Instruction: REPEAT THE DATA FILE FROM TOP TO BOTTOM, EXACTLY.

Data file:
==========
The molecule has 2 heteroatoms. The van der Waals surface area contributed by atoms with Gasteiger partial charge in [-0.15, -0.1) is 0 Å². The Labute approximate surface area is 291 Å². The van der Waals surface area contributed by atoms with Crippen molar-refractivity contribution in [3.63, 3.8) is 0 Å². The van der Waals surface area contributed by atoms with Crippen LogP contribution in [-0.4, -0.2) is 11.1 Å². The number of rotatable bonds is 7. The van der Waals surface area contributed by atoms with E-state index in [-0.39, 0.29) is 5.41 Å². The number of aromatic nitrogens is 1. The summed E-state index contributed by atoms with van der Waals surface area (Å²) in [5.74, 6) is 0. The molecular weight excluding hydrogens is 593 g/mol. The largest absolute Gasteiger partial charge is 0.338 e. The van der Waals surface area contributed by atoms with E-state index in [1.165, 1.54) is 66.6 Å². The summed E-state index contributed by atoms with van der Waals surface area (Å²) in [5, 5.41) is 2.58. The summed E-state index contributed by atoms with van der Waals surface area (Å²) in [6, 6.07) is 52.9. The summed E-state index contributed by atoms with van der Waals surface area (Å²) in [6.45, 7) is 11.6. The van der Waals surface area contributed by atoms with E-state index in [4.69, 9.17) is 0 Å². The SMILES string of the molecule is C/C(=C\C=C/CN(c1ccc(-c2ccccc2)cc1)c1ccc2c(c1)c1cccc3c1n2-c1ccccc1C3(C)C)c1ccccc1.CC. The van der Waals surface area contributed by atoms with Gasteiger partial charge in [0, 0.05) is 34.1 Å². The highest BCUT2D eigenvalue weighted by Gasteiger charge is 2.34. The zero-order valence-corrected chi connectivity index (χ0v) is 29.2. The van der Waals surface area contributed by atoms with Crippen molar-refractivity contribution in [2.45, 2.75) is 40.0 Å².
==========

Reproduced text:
The molecule has 2 heteroatoms. The van der Waals surface area contributed by atoms with Gasteiger partial charge in [-0.15, -0.1) is 0 Å². The Labute approximate surface area is 291 Å². The van der Waals surface area contributed by atoms with Crippen molar-refractivity contribution in [3.63, 3.8) is 0 Å². The van der Waals surface area contributed by atoms with Crippen LogP contribution in [-0.4, -0.2) is 11.1 Å². The number of rotatable bonds is 7. The van der Waals surface area contributed by atoms with E-state index in [-0.39, 0.29) is 5.41 Å². The number of aromatic nitrogens is 1. The summed E-state index contributed by atoms with van der Waals surface area (Å²) in [5.74, 6) is 0. The molecular weight excluding hydrogens is 593 g/mol. The largest absolute Gasteiger partial charge is 0.338 e. The van der Waals surface area contributed by atoms with E-state index in [1.165, 1.54) is 66.6 Å². The summed E-state index contributed by atoms with van der Waals surface area (Å²) in [5, 5.41) is 2.58. The summed E-state index contributed by atoms with van der Waals surface area (Å²) in [6, 6.07) is 52.9. The summed E-state index contributed by atoms with van der Waals surface area (Å²) in [6.45, 7) is 11.6. The van der Waals surface area contributed by atoms with E-state index in [4.69, 9.17) is 0 Å². The SMILES string of the molecule is C/C(=C\C=C/CN(c1ccc(-c2ccccc2)cc1)c1ccc2c(c1)c1cccc3c1n2-c1ccccc1C3(C)C)c1ccccc1.CC. The van der Waals surface area contributed by atoms with Gasteiger partial charge in [0, 0.05) is 34.1 Å². The highest BCUT2D eigenvalue weighted by Gasteiger charge is 2.34. The zero-order valence-corrected chi connectivity index (χ0v) is 29.2. The van der Waals surface area contributed by atoms with Crippen molar-refractivity contribution in [2.45, 2.75) is 40.0 Å².